Working in Nursing School--is it possible?

  1. Hi All--

    I'm posting on behalf of a friend. She's in her mid-20s and has been putting herself through community college pre-req classes by working midnights and taking 10-12 credits per semester.

    She'll soon tranfer into an accredited college where she'll go through a traditional three-year nursing program. She's had a hard time saving up for this and is concerned about having to take out loans for living expenses on top of loans for tuition and books. She doesn't have family who can help her financially and is wondering whether she will be able to work during this period. Scholarships and grants will cover some of her school expenses, but she needs to bring in at least some money for the basics: rent, food, etc. She also wants to avoid being in a big debt hole when she graduates.

    Is working during nursing school possible, or is the curriculum so intense that it precludes work? Also, at what points can nursing students start utilizing some of the skills they've picked up in school to earn a decent wage in a health-care environment?

    My friend's working very hard and I know she'll make it, but any insight you might have would ease her mind and be a big help. Thank you!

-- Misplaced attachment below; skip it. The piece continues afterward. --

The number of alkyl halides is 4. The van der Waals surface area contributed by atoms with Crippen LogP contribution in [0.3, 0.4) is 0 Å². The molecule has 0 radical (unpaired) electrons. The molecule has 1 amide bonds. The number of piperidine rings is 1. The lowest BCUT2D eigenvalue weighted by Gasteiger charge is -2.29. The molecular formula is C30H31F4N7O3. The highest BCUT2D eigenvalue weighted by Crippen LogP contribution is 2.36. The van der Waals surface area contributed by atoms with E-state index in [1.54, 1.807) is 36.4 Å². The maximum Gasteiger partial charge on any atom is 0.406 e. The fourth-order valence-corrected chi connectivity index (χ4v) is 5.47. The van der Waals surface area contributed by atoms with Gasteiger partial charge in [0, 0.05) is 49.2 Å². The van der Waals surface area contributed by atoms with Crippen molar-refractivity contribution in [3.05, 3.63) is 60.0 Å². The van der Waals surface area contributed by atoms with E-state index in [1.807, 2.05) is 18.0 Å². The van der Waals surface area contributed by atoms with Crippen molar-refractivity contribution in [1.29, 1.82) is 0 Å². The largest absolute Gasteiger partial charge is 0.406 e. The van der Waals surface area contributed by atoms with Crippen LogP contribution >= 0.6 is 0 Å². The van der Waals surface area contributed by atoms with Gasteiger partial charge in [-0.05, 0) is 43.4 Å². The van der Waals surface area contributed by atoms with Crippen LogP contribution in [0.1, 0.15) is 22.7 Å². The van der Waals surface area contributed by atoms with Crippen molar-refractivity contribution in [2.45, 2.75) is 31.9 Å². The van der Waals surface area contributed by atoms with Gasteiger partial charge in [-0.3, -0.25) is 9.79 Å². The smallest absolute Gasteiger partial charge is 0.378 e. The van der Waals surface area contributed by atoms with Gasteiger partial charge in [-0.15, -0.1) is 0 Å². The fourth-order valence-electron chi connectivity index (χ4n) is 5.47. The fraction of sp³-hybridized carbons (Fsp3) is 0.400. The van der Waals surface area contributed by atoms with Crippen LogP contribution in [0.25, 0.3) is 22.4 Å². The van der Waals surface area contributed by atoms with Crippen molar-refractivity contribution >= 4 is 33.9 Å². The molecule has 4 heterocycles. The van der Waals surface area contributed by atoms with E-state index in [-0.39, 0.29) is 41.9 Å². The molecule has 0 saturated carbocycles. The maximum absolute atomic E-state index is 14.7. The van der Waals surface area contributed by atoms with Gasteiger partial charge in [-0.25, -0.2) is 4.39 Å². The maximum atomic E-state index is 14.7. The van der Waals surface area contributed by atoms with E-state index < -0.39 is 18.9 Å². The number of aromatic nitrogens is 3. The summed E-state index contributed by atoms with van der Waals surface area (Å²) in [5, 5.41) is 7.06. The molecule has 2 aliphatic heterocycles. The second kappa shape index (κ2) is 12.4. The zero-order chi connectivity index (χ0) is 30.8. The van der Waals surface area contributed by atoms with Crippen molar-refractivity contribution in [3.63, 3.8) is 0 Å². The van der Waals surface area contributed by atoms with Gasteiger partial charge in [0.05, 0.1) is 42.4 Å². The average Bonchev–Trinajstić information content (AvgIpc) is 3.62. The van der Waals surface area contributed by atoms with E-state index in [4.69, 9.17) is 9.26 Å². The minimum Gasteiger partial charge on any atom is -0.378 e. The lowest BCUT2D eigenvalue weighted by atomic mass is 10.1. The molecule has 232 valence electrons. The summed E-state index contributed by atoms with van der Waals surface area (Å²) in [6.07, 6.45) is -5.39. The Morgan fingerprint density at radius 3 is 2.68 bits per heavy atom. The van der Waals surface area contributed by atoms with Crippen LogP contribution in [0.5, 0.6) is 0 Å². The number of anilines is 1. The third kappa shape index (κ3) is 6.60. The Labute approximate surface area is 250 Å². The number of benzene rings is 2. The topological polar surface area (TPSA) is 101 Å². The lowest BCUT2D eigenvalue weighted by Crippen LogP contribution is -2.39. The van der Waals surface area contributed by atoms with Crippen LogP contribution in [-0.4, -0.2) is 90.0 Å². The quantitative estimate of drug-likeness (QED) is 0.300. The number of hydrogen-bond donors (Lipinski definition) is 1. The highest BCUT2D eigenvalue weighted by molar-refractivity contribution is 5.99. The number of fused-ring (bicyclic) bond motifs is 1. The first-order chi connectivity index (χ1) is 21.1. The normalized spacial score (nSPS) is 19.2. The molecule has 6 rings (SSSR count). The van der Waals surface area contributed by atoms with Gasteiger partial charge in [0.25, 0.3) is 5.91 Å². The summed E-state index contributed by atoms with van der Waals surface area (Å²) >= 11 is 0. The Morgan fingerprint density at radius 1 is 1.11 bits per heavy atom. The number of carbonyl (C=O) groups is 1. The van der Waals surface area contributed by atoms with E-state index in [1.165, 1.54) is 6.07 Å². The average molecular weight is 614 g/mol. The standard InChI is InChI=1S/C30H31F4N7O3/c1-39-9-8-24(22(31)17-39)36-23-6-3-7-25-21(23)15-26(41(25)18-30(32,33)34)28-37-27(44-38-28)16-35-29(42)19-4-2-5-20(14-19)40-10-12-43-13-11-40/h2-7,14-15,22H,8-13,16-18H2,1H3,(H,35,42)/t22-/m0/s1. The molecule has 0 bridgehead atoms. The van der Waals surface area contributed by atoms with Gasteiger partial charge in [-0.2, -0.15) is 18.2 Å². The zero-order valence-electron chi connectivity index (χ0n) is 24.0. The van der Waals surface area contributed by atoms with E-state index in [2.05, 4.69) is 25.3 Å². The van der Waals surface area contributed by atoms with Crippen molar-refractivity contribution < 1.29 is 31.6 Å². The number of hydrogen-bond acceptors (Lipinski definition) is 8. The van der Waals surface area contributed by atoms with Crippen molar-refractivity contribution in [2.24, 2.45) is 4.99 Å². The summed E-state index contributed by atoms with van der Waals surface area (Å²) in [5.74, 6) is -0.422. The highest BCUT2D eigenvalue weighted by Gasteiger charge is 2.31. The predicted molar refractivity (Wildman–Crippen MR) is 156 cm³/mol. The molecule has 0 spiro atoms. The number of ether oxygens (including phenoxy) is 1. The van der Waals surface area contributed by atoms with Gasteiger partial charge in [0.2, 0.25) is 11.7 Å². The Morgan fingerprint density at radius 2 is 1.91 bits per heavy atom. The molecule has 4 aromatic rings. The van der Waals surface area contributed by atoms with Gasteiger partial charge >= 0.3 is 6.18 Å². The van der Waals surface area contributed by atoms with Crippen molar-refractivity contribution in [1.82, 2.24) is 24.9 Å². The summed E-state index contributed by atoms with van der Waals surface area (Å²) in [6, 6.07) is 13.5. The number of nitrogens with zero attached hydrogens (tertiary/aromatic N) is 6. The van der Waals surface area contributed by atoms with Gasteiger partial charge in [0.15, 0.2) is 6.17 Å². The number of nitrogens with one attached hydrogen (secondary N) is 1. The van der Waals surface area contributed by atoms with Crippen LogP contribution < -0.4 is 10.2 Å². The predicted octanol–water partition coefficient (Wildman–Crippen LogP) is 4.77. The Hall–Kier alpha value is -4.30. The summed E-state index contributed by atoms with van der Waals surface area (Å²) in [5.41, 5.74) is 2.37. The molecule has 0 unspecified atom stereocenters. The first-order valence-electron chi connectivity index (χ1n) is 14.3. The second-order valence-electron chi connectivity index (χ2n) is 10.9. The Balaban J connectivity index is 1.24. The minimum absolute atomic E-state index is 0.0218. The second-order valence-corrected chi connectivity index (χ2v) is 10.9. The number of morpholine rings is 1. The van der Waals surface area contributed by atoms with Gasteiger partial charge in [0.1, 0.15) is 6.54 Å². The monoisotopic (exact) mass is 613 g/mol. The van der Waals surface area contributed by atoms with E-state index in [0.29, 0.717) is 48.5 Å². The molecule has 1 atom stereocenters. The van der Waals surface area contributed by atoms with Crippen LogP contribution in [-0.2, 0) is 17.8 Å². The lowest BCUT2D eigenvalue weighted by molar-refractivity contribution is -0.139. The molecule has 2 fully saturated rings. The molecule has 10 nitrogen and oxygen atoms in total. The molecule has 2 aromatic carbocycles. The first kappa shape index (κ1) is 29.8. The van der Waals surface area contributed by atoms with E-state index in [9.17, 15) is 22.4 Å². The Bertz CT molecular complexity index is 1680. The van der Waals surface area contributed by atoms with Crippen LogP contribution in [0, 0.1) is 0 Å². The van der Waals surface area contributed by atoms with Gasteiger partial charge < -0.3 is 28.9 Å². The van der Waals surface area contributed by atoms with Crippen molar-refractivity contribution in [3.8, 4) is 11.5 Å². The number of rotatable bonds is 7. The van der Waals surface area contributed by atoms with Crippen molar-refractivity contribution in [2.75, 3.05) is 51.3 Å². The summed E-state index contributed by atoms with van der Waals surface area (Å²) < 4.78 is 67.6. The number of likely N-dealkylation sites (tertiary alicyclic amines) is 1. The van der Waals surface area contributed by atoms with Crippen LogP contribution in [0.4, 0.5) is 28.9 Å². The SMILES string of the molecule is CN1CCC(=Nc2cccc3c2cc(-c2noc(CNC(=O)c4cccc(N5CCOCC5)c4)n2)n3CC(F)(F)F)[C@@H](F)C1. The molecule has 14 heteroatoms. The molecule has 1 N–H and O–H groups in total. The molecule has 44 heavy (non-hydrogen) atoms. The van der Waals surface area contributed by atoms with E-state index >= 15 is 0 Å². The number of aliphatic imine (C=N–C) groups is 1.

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  2. 38 Comments

  3. by   traumaRUs
    It is possible, though not fun! BTW - I love your name - I remember the Pachinko parlors in the Far East!
  4. by   raynefall
    Quote from Pachinko
    Is working during nursing school possible, or is the curriculum so intense that it precludes work? Also, at what points can nursing students start utilizing some of the skills they've picked up in school to earn a decent wage in a health-care environment?
    Yes working during nursing school is possible. I know many students and nurses who have worked their way through nursing school. It is however, very difficult and there may be many sleepless nights, but if your friend wants it and has no choice but to work then it can certainly be done.

    Around where I live, after the second clinical semester is completed the student can work as a CNA. I've also heard in some colleges after the first year the student can take the LPN boards and work as an LPN but I don't know how common that is.
  5. by   AmyLiz
    Most folks I know are working while going thru school. Some are working in healthcare as CNAs, PTCs, dialysis techs, CMAs, etc...some are working non-healthcare jobs. In this day & age it seems that most folks can't put their income on hold while going to school, so your friend will probably be in the majority. It'll be hard, but she'll be able to do it. I've seen many people succeed!
  6. by   Shamrock